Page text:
Audit: Guns, bulletproof vests missing from Corrections Dept.

State Corrections revamps oversight

A dozen guns and more than three dozen bulletproof vests belonging to employees of the state’s Department of Public Safety and Corrections went missing over the past few years and haven’t been found, according to a legislative auditor’s report released Monday.

The audit exposing the missing corrections gear prompted the department recently to revise its policy regarding “sensitive items,” which include weapons, vests and radios. The policy now requires quarterly inventory audits of such items. And in May, department leaders met with staff members in charge of managing the public property to explain the new rules, according to a letter written by the department’s head, Secretary Jimmy Leblanc.

“The loss of any gun is important,” Legislative Auditor Daryl Purpera said. “We need to improve the control over these items so that they don’t go missing in the first place.”

Of the 12 guns — all pistols — reported in the audit as “unlocated,” 11 were stolen, said Pam Laborde, a spokeswoman for the Department of Public Safety and Corrections.

The twelfth gun was inside an agent’s home that caught fire and was destroyed, Laborde said.

In light of the audit, the department is researching ways to improve the security of weapons inside unmarked vehicles of probation and parole officers, Laborde said.

The items went missing between fiscal years 2010 and 2014. Seven of the guns disappeared in 2011, according to the audit.

The audit also found that the department failed to report three stolen guns, a stolen vest and some stolen bullets to the Legislative Auditor’s Office and the local district attorney, as required by law.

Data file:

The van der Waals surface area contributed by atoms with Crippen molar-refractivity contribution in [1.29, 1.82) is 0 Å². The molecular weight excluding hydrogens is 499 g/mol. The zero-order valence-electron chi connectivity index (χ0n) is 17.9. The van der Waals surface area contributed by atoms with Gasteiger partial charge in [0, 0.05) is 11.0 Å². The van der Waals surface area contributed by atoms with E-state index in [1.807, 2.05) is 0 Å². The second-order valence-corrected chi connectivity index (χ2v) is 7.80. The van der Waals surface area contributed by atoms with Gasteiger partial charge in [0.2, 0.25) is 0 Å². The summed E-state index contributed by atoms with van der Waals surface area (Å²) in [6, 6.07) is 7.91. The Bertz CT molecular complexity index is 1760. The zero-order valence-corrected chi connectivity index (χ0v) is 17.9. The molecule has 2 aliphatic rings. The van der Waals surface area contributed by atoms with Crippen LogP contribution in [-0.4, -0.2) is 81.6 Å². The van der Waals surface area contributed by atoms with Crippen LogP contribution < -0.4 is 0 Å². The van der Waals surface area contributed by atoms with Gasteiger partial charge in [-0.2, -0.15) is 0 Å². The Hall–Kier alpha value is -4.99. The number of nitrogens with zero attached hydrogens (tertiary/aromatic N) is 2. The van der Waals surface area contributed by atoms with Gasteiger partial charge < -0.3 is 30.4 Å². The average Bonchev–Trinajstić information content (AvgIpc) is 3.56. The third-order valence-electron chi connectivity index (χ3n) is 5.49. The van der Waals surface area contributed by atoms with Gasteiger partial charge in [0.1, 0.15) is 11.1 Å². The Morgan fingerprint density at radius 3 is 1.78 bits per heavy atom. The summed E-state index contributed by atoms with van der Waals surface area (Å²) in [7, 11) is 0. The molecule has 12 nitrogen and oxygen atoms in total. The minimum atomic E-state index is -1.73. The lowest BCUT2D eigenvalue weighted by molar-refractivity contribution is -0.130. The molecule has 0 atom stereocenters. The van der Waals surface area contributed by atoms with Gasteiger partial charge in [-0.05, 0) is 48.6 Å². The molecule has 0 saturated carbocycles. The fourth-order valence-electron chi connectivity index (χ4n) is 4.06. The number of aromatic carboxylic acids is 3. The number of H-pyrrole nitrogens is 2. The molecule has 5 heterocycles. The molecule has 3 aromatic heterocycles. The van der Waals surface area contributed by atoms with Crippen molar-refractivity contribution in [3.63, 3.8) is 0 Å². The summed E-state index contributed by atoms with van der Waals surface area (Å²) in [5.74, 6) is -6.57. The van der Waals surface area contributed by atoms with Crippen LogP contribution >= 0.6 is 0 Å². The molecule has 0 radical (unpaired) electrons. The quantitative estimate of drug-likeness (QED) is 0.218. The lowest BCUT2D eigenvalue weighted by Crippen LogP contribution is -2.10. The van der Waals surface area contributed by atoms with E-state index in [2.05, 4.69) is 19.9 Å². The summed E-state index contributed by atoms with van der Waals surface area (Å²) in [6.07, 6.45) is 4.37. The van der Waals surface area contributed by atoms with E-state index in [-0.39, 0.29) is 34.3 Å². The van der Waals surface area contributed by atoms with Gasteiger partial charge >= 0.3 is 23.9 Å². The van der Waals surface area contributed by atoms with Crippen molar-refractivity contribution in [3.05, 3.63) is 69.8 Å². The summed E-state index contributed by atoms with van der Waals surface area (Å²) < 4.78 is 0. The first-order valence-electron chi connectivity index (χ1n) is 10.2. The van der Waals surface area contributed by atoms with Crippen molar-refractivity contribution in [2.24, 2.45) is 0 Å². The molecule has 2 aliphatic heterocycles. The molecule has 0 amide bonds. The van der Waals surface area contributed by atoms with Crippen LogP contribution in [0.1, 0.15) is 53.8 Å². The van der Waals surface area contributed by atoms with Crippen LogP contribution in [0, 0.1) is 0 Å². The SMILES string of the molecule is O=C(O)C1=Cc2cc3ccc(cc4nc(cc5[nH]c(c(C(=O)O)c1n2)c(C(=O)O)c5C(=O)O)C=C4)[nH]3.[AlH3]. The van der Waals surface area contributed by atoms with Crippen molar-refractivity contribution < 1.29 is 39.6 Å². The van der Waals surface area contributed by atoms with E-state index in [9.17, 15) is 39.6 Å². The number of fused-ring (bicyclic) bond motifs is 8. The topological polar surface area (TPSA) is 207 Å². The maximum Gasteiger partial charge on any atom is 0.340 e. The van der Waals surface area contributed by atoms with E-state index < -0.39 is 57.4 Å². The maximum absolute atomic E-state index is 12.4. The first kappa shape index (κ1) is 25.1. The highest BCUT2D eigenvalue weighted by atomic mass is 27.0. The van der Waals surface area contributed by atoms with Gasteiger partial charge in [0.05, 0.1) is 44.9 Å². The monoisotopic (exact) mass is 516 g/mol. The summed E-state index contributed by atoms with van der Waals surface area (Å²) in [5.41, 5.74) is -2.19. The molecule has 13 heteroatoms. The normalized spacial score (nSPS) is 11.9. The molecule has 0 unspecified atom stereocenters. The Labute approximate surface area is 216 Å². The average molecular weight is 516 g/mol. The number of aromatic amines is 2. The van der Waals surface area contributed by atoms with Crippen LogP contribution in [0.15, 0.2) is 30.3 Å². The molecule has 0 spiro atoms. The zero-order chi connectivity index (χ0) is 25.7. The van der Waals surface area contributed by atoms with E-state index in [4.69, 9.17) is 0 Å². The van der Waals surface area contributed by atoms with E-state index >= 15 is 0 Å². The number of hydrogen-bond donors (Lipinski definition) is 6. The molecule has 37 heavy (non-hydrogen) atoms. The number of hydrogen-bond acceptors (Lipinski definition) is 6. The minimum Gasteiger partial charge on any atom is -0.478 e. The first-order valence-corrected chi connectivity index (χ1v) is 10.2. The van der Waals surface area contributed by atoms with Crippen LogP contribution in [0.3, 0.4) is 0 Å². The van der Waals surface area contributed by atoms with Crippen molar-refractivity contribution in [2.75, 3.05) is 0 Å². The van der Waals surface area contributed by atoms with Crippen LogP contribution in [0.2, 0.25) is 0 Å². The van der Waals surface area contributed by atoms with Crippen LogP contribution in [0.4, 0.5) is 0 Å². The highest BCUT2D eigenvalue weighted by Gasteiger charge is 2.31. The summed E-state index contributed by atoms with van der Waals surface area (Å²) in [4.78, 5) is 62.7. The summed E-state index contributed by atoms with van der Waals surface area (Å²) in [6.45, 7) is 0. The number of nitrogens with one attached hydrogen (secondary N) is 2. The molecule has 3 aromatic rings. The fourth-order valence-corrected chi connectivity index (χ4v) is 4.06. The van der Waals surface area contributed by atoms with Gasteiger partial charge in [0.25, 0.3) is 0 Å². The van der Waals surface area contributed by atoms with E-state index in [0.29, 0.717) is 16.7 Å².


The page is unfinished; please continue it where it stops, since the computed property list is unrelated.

Leblanc, however, disputes the finding in a letter, writing that “misappropriations,” as the specified items were considered, should not fall under that category because the acts didn’t involve the intentional act of misuse by the department or its employees. Plus, the thefts were reported to local law enforcement agencies, he wrote.

Leblanc also notes that the missing “sensitive items” represented less than 1 percent of all the 5,200 such items in the department’s possession.

Of the missing guns, all 12 belonged to probation and parole employees, as did 16 of the missing bulletproof vests, the audit found.

Nine vests belonged to employees from Dixon Correctional Institute in Jackson, five from the Louisiana Correctional Institute for Women in St. Gabriel, five from David Wade Correctional Center at Homer, three from the Louisiana State Penitentiary at Angola and one from Elayn Hunt Correctional Center at St. Gabriel, the audit found.

A few of the missing items, including one gun, were recently removed from the missing property lists because they had been unaccounted for in three consecutive years.

At that point, items are no longer considered missing but are considered permanently gone, Purpera said.

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